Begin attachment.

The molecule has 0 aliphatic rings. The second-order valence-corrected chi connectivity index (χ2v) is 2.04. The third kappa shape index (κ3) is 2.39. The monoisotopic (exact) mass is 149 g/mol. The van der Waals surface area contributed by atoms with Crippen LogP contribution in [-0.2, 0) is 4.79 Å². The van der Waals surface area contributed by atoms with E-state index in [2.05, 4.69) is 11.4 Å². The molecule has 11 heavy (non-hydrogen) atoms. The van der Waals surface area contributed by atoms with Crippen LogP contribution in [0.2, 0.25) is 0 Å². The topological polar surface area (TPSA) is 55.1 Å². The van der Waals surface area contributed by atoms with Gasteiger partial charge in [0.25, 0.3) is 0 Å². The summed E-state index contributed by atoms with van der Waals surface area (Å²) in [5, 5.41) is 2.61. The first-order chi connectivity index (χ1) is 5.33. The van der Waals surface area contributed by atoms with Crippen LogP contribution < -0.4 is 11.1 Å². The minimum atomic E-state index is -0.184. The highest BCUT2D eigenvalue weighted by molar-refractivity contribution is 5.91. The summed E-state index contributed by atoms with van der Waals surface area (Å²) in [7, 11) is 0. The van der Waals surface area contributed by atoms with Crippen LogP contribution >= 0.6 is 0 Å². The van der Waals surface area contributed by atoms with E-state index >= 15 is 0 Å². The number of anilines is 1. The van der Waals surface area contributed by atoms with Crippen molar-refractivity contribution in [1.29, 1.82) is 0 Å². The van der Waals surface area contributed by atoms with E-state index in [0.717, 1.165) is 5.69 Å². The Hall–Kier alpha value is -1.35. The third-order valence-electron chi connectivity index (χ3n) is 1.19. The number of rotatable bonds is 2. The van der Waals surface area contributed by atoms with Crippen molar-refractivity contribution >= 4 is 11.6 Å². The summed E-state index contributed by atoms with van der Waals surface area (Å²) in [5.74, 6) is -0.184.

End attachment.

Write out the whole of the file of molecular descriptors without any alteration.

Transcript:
The molecule has 0 aliphatic rings. The second-order valence-corrected chi connectivity index (χ2v) is 2.04. The third kappa shape index (κ3) is 2.39. The monoisotopic (exact) mass is 149 g/mol. The van der Waals surface area contributed by atoms with Crippen LogP contribution in [-0.2, 0) is 4.79 Å². The van der Waals surface area contributed by atoms with E-state index in [2.05, 4.69) is 11.4 Å². The molecule has 11 heavy (non-hydrogen) atoms. The van der Waals surface area contributed by atoms with Crippen LogP contribution in [0.2, 0.25) is 0 Å². The topological polar surface area (TPSA) is 55.1 Å². The van der Waals surface area contributed by atoms with Gasteiger partial charge in [0.25, 0.3) is 0 Å². The summed E-state index contributed by atoms with van der Waals surface area (Å²) in [5, 5.41) is 2.61. The first-order chi connectivity index (χ1) is 5.33. The van der Waals surface area contributed by atoms with Crippen LogP contribution < -0.4 is 11.1 Å². The minimum atomic E-state index is -0.184. The highest BCUT2D eigenvalue weighted by molar-refractivity contribution is 5.91. The summed E-state index contributed by atoms with van der Waals surface area (Å²) in [7, 11) is 0. The van der Waals surface area contributed by atoms with Crippen LogP contribution >= 0.6 is 0 Å². The van der Waals surface area contributed by atoms with E-state index >= 15 is 0 Å². The number of anilines is 1. The van der Waals surface area contributed by atoms with Crippen molar-refractivity contribution in [1.29, 1.82) is 0 Å². The van der Waals surface area contributed by atoms with E-state index in [0.717, 1.165) is 5.69 Å². The Hall–Kier alpha value is -1.35. The third-order valence-electron chi connectivity index (χ3n) is 1.19. The number of rotatable bonds is 2. The van der Waals surface area contributed by atoms with Crippen molar-refractivity contribution >= 4 is 11.6 Å². The summed E-state index contributed by atoms with van der Waals surface area (Å²) in [5.74, 6) is -0.184.